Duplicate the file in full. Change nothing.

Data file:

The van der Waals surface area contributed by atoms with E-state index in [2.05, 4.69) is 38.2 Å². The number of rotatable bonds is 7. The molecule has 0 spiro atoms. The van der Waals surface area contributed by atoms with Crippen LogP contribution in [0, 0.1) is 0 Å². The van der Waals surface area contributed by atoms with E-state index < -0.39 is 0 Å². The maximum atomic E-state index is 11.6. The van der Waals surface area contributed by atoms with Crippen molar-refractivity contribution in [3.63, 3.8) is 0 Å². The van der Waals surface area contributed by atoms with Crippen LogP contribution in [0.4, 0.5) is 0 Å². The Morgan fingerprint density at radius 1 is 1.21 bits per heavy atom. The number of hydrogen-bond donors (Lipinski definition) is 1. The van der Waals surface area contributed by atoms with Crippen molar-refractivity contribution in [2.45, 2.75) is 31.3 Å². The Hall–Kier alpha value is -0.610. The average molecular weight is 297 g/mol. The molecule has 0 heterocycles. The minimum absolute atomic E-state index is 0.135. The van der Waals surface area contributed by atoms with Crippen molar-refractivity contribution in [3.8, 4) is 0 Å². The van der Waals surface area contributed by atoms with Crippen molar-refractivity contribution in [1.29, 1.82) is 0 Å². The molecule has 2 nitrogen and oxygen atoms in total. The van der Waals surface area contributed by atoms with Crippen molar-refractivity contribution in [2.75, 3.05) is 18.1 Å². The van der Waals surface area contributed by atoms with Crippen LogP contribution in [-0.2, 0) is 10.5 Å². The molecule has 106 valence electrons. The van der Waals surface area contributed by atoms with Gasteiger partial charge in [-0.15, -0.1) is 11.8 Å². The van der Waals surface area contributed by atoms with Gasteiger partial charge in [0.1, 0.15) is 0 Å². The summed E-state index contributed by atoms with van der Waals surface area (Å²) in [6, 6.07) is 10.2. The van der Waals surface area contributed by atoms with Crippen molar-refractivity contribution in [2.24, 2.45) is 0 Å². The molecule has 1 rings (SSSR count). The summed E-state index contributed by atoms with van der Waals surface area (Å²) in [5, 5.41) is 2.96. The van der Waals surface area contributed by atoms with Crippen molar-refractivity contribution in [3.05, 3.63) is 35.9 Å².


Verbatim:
The van der Waals surface area contributed by atoms with E-state index in [2.05, 4.69) is 38.2 Å². The number of rotatable bonds is 7. The molecule has 0 spiro atoms. The van der Waals surface area contributed by atoms with Crippen LogP contribution in [0, 0.1) is 0 Å². The van der Waals surface area contributed by atoms with E-state index < -0.39 is 0 Å². The maximum atomic E-state index is 11.6. The van der Waals surface area contributed by atoms with Crippen molar-refractivity contribution in [3.63, 3.8) is 0 Å². The van der Waals surface area contributed by atoms with Crippen LogP contribution in [0.4, 0.5) is 0 Å². The Morgan fingerprint density at radius 1 is 1.21 bits per heavy atom. The number of hydrogen-bond donors (Lipinski definition) is 1. The van der Waals surface area contributed by atoms with Crippen molar-refractivity contribution in [2.45, 2.75) is 31.3 Å². The Hall–Kier alpha value is -0.610. The average molecular weight is 297 g/mol. The molecule has 0 heterocycles. The minimum absolute atomic E-state index is 0.135. The van der Waals surface area contributed by atoms with Crippen molar-refractivity contribution in [3.8, 4) is 0 Å². The van der Waals surface area contributed by atoms with Crippen molar-refractivity contribution in [1.29, 1.82) is 0 Å². The molecule has 2 nitrogen and oxygen atoms in total. The van der Waals surface area contributed by atoms with Crippen molar-refractivity contribution in [2.75, 3.05) is 18.1 Å². The van der Waals surface area contributed by atoms with Crippen LogP contribution in [-0.2, 0) is 10.5 Å². The molecule has 106 valence electrons. The van der Waals surface area contributed by atoms with Gasteiger partial charge in [-0.15, -0.1) is 11.8 Å². The van der Waals surface area contributed by atoms with Gasteiger partial charge in [0.1, 0.15) is 0 Å². The summed E-state index contributed by atoms with van der Waals surface area (Å²) in [6, 6.07) is 10.2. The van der Waals surface area contributed by atoms with Crippen molar-refractivity contribution in [2.24, 2.45) is 0 Å². The molecule has 1 rings (SSSR count). The summed E-state index contributed by atoms with van der Waals surface area (Å²) in [5, 5.41) is 2.96. The van der Waals surface area contributed by atoms with Crippen molar-refractivity contribution in [3.05, 3.63) is 35.9 Å².